Relays in a post-ePBS world

Relays in a post-ePBS world


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by mike, jon, hasu, tomasz, chris, & toni
based on discussions with justin, caspar, & stokes
august 4, 2023
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tl;dr;
Continued ePBS research and the evolving mev-boost landscape have made it clear that the incentive to use relays will likely remain even if we enshrine a PBS mechanism. This document describes the exact services that relays offer today and how they could change under ePBS.

Post enshrinement, the protocol would serve as a default “neutral relay” while the out-of-protocol relay market continues to develop, offering potential latency optimizations and other ancillary services (e.g., bid cancellations and more flexible payments). This greatly reduces the current dependency on public goods relays.

We also present a new in-protocol unconditional payment design proposed by Caspar and Justin, which we call Top-of-Block (abbr. ToB) Payments. This modification simplifies ePBS meaningfully and further reduces the scope of services that require relays.

Although removing relays has often been cited as the raison d’être for enshrinement, we believe ePBS is still highly beneficial even if relays persist in some (reduced) form. The primary tradeoff is the added protocol complexity.
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Contents
(1) Why enshrine PBS? revisits the original question and sets the stage for why we expect the relay market to exist post-ePBS.
(2) Relay roles today presents the current relay functionality.
(3) A simple ePBS instantiation outlines the core primitives needed for ePBS and introduces Top-of-Block payments.
(4) Relay role evolution post-ePBS revisits (2) and presents the advantages that future relays may have over the enshrined mechanism.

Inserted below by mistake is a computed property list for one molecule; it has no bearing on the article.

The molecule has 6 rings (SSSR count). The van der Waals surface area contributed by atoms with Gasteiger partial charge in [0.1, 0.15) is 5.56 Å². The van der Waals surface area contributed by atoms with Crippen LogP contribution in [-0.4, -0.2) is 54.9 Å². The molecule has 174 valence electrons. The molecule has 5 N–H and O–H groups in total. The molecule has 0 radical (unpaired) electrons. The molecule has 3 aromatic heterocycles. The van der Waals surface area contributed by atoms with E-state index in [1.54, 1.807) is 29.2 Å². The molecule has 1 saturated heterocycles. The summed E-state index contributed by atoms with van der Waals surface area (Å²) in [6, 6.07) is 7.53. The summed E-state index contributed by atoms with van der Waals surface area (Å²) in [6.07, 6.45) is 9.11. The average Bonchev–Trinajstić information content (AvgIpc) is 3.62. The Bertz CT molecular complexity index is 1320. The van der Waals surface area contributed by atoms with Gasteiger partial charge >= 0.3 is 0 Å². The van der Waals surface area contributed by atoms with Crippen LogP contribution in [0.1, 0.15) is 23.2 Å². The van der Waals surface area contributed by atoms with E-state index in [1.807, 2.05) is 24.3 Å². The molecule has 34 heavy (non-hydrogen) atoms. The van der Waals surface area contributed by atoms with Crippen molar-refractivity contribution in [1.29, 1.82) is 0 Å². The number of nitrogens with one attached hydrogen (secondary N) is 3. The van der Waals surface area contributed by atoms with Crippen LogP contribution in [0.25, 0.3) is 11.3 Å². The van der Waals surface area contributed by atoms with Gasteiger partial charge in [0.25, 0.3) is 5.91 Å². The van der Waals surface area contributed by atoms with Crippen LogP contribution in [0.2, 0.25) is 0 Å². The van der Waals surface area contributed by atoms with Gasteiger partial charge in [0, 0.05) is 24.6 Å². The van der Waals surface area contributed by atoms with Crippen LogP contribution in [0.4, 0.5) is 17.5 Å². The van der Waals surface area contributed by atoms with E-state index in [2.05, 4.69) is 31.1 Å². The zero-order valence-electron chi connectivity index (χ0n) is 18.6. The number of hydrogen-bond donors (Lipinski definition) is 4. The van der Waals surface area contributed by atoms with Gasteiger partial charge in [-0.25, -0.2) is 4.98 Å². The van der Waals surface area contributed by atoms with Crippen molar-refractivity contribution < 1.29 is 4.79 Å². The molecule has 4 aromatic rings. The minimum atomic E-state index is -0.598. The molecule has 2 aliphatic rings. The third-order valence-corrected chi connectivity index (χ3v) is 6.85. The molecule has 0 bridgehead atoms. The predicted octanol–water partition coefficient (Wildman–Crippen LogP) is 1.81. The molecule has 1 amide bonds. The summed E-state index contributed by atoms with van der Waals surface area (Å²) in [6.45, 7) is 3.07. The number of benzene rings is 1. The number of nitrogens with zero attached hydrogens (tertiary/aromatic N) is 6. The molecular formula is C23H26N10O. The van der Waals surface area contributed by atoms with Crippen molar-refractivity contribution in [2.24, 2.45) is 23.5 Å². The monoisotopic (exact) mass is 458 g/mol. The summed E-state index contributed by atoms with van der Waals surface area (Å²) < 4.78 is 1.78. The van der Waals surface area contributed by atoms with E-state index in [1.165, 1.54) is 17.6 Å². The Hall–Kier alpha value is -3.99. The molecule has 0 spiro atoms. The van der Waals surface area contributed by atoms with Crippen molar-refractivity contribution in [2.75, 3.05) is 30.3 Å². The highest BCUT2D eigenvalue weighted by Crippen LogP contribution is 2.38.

(5) The bull case for enshrinement presents the argument that ePBS is still worth doing despite (4), and also explores the counter-factual of allowing the mev-boost market to evolve unchecked.

Note: we continue using the term “relay” for the post-enshrinement out-of-protocol PBS facilitator. It’s worth considering adopting a different name for these entities to not conflate them with relays of today, but for clarity in this article, we continue using the familiar term.
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Thanks
Many thanks to Justin, Barnabé, Thomas, Vitalik, & Bert for your comments.


acronym meaning
PBS Proposer-Builder Separation
ePBS enshrined Proposer-Builder Separation
PTC Payload-Timeliness Committee
ToB Top-of-Block

(1) Why enshrine PBS?

Why enshrine Proposer-Builder Separation? outlines 3 reasons:

(i) relays oppose Ethereum’s values, (note: strong wording is a quote from the original)
(ii) out-of-protocol software is brittle, and
(iii) relays are expensive public goods.

The core idea was that ePBS eliminates the need for mev-boost and the relay ecosystem by enshrining a mechanism in the consensus layer to facilitate outsourced block production.

While points (i-iii) remain true, it is not clear that ePBS can fully eliminate the relay market. It appears likely that relays would continue to offer services that both proposers and builders may be incentivized to use.

We can’t mandate that proposers only use the ePBS mechanism. If we tried to enforce that all blocks were seen in the P2P layer, for example, it’s still possible for proposers to receive them from side channels (e.g., at the last second from a latency-optimized relay) before sending them to the in-protocol mechanism. This document presents the case that enshrining is still worthwhile while being pragmatic about the realities of latency, centralization pressures, and the incentives at play.

(2) Relay roles today

Relays are mutually-trusted entities that facilitate the PBS auction between proposers and builders. The essence of a PBS mechanism is:

(i) a commit-reveal scheme to protect the builder from the proposer, and
(ii) a payment enforcement mechanism to protect the proposer from the builder.